CNC machining is a common industrial process with specific design features that work best. Learn the ins and outs of CNC design as we break them down in this detailed guide.

Computer numerical control (CNC) machining is a subtractive manufacturing method using a number of high-speed, precise machines to achieve desired structures. Basically, parts of a block of material are gradually stripped away using a variety of methods, including cutting, drilling, beveling, and slotting, among others.

As with all manufacturing processes, better results can be obtained by accommodating the specifics of CNC machining into the design stage. Following a brief review of the kinds of CNC machines, this article will go into detail on a number of design aspects.

For all the above machines, material is removed from a solid block of metal or plastic, with various high-speed cutting tools performing the different processes required. The majority of tools used for CNC processes have a cylindrical shank with a specific tip shape and a limited overall cutting length.

As the material is removed from the workpiece, the geometry of the tool is transferred onto the part. This means internal features of a CNC-machined part will always have corner radii, no matter how small the cutting tool selected for the process.

Material selection is critical for determining the cost of the part. Characteristics to be considered when selecting them for machining include hardness, rigidity, and chemical resistance, among other mechanical and aesthetic qualities.

Tolerances define the acceptable range for any given dimension. If no overall tolerances are defined, most machine shops will use a standard tolerance of ±0.125 mm, but it is usually important to define your own standard as the application may require a tighter tolerance than this.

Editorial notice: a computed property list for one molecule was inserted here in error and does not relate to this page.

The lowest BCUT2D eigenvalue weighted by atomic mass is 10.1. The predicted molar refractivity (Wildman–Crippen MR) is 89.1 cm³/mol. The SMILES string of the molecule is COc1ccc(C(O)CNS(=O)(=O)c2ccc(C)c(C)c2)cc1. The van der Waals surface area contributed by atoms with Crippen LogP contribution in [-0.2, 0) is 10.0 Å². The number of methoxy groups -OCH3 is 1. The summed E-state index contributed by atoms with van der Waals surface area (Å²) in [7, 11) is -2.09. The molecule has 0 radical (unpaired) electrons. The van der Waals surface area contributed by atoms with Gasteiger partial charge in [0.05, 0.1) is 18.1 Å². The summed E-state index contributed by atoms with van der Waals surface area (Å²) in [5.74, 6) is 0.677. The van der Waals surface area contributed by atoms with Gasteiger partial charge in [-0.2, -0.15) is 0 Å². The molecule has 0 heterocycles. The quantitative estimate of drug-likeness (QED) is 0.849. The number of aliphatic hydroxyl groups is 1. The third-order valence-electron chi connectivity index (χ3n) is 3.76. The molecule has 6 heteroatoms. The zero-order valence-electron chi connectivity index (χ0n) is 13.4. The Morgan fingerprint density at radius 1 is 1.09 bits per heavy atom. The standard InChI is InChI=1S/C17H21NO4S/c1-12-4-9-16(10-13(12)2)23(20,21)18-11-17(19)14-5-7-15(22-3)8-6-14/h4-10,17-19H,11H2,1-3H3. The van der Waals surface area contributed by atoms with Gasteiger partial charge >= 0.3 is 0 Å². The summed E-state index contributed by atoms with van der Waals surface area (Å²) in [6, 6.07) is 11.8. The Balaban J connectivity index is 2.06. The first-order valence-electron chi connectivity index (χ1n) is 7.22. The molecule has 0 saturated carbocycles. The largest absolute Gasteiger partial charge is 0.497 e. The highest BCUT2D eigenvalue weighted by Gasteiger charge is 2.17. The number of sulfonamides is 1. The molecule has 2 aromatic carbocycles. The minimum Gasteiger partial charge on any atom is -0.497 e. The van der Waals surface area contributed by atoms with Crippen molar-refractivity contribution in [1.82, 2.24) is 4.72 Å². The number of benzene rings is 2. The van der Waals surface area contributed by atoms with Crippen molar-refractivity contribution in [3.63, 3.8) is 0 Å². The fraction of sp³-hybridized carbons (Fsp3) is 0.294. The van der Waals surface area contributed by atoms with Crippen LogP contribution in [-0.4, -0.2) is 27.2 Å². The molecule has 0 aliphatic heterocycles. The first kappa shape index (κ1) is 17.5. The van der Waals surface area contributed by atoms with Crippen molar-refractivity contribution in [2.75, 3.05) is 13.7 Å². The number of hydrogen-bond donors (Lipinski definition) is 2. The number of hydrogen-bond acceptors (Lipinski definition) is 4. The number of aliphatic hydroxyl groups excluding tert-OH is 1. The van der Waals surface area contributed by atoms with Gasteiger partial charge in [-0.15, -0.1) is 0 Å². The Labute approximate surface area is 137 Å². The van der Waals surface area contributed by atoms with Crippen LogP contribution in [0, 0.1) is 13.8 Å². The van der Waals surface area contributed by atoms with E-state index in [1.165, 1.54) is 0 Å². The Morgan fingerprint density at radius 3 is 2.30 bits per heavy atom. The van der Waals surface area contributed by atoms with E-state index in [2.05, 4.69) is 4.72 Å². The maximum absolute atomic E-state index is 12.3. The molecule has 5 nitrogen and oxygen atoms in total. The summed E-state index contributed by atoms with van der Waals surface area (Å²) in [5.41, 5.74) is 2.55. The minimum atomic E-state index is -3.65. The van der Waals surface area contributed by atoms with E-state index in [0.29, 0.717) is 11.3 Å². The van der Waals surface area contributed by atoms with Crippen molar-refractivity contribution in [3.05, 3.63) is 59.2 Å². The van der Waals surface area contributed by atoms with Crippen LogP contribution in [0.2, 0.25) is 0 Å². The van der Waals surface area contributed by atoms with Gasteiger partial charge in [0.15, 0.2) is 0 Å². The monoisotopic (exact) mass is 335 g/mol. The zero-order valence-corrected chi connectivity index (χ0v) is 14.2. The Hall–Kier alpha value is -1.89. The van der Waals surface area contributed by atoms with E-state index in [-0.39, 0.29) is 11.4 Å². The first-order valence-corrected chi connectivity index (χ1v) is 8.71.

Fit can be referred to as the proper application of tolerances, and are either specified as shaft-basis or hole-basis fits. Fits can be split into three categories:

Specific tolerances should only be used when the fit needs to be controlled for two or more mating parts. The following example takes in all three fits:

But say the housing is one of three housings set up across a larger frame, with a long shaft (or axle) running through all of them, how do you control clearances of the mounting holes but also the concentricity of the bearings for the shaft?

This is where geometric dimensioning and tolerancing (GD&T) comes in, using a symbolic language to explicitly describe nominal geometry and the permissible variation. For our example above, you could control fit using either concentricity or position characteristics.

Although standard tolerancing generally suffices for part design, for more complex parts where features have bearing on each other, certain geometric characteristics used in GD&T (flatness, straightness, cylindricity, concentricity, etc.) are necessary. Make sure to avoid any unnecessary tight tolerancing as this may increase part cost by slowing machines down, requiring additional jigging, or using special measurement tools.

Undercuts are features that cannot be machined using standard cutting tools, as some of their surfaces are not accessible directly from above. There are two main types of undercut features:

When machining, it is best to avoid undercuts as they are difficult to machine and require specialist tooling or multiple setups. If completely necessary, keep the undercut amount as small as possible.

For undercuts on internal walls, add enough clearance for the tool. Add space equal to a minimum of four times the depth of the undercut between a machined wall and any other internal wall.

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Other specialist finishes such as dry lubricants (reduces friction) and other performance-enhancing finishes are available, so it is important you do due diligence for your application.

License: The text of "CNC Design – How to Design Parts for CNC" by All3DP is licensed under a Creative Commons Attribution 4.0 International License.

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